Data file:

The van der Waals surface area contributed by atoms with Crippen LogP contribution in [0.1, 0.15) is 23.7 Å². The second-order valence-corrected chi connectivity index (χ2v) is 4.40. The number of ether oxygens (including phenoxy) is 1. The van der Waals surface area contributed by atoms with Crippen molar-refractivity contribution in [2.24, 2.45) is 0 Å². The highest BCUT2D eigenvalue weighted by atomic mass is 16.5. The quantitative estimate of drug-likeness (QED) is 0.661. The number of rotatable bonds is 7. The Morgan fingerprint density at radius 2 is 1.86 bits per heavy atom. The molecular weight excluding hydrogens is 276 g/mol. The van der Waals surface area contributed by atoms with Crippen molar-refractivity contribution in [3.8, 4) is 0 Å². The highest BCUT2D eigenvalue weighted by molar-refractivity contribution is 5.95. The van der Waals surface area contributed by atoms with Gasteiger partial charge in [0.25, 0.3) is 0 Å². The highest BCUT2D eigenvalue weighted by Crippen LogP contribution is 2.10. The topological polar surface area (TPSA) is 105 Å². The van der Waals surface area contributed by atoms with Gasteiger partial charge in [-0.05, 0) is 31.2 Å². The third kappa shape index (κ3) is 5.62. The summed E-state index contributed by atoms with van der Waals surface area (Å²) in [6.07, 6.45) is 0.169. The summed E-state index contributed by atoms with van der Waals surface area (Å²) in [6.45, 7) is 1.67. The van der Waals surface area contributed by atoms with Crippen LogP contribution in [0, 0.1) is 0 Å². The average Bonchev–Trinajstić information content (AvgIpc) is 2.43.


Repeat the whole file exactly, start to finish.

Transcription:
The van der Waals surface area contributed by atoms with Crippen LogP contribution in [0.1, 0.15) is 23.7 Å². The second-order valence-corrected chi connectivity index (χ2v) is 4.40. The number of ether oxygens (including phenoxy) is 1. The van der Waals surface area contributed by atoms with Crippen molar-refractivity contribution in [2.24, 2.45) is 0 Å². The highest BCUT2D eigenvalue weighted by atomic mass is 16.5. The quantitative estimate of drug-likeness (QED) is 0.661. The number of rotatable bonds is 7. The Morgan fingerprint density at radius 2 is 1.86 bits per heavy atom. The molecular weight excluding hydrogens is 276 g/mol. The van der Waals surface area contributed by atoms with Crippen molar-refractivity contribution in [3.8, 4) is 0 Å². The highest BCUT2D eigenvalue weighted by molar-refractivity contribution is 5.95. The van der Waals surface area contributed by atoms with Gasteiger partial charge in [0.25, 0.3) is 0 Å². The highest BCUT2D eigenvalue weighted by Crippen LogP contribution is 2.10. The topological polar surface area (TPSA) is 105 Å². The van der Waals surface area contributed by atoms with Gasteiger partial charge in [-0.05, 0) is 31.2 Å². The third kappa shape index (κ3) is 5.62. The summed E-state index contributed by atoms with van der Waals surface area (Å²) in [6.07, 6.45) is 0.169. The summed E-state index contributed by atoms with van der Waals surface area (Å²) in [6.45, 7) is 1.67. The van der Waals surface area contributed by atoms with Crippen LogP contribution in [0, 0.1) is 0 Å². The average Bonchev–Trinajstić information content (AvgIpc) is 2.43.